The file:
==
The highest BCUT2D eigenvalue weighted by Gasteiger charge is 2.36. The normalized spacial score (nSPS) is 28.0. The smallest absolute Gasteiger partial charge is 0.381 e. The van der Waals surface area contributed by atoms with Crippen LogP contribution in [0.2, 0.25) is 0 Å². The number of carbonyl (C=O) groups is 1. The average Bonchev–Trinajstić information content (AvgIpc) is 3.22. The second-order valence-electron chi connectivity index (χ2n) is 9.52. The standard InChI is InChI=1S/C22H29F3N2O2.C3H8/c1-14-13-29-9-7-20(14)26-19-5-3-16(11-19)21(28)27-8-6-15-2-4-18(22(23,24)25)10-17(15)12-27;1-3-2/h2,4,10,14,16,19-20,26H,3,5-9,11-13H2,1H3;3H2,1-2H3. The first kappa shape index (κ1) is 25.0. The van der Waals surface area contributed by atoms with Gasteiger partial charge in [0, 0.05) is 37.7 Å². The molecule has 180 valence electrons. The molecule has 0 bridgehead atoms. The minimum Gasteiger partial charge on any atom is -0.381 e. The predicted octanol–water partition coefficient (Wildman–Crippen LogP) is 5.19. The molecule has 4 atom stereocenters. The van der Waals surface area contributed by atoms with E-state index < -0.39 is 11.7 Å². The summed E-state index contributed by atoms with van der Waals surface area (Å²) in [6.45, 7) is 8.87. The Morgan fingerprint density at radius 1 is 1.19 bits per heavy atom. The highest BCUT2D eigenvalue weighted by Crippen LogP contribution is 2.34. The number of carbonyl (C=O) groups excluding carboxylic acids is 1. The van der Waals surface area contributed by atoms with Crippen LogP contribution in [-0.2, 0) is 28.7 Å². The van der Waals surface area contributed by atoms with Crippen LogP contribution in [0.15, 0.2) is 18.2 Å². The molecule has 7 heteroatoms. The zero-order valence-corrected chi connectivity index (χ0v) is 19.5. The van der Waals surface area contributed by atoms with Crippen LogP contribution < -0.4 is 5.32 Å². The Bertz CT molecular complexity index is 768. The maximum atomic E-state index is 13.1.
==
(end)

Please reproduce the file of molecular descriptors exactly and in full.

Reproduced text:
The highest BCUT2D eigenvalue weighted by Gasteiger charge is 2.36. The normalized spacial score (nSPS) is 28.0. The smallest absolute Gasteiger partial charge is 0.381 e. The van der Waals surface area contributed by atoms with Crippen LogP contribution in [0.2, 0.25) is 0 Å². The number of carbonyl (C=O) groups is 1. The average Bonchev–Trinajstić information content (AvgIpc) is 3.22. The second-order valence-electron chi connectivity index (χ2n) is 9.52. The standard InChI is InChI=1S/C22H29F3N2O2.C3H8/c1-14-13-29-9-7-20(14)26-19-5-3-16(11-19)21(28)27-8-6-15-2-4-18(22(23,24)25)10-17(15)12-27;1-3-2/h2,4,10,14,16,19-20,26H,3,5-9,11-13H2,1H3;3H2,1-2H3. The first kappa shape index (κ1) is 25.0. The van der Waals surface area contributed by atoms with Gasteiger partial charge in [0, 0.05) is 37.7 Å². The molecule has 180 valence electrons. The molecule has 0 bridgehead atoms. The minimum Gasteiger partial charge on any atom is -0.381 e. The predicted octanol–water partition coefficient (Wildman–Crippen LogP) is 5.19. The molecule has 4 atom stereocenters. The van der Waals surface area contributed by atoms with E-state index < -0.39 is 11.7 Å². The summed E-state index contributed by atoms with van der Waals surface area (Å²) in [6.45, 7) is 8.87. The Morgan fingerprint density at radius 1 is 1.19 bits per heavy atom. The highest BCUT2D eigenvalue weighted by Crippen LogP contribution is 2.34. The number of carbonyl (C=O) groups excluding carboxylic acids is 1. The van der Waals surface area contributed by atoms with Crippen LogP contribution in [-0.2, 0) is 28.7 Å². The van der Waals surface area contributed by atoms with Crippen LogP contribution in [0.15, 0.2) is 18.2 Å². The molecule has 7 heteroatoms. The zero-order valence-corrected chi connectivity index (χ0v) is 19.5. The van der Waals surface area contributed by atoms with Crippen LogP contribution < -0.4 is 5.32 Å². The Bertz CT molecular complexity index is 768. The maximum atomic E-state index is 13.1.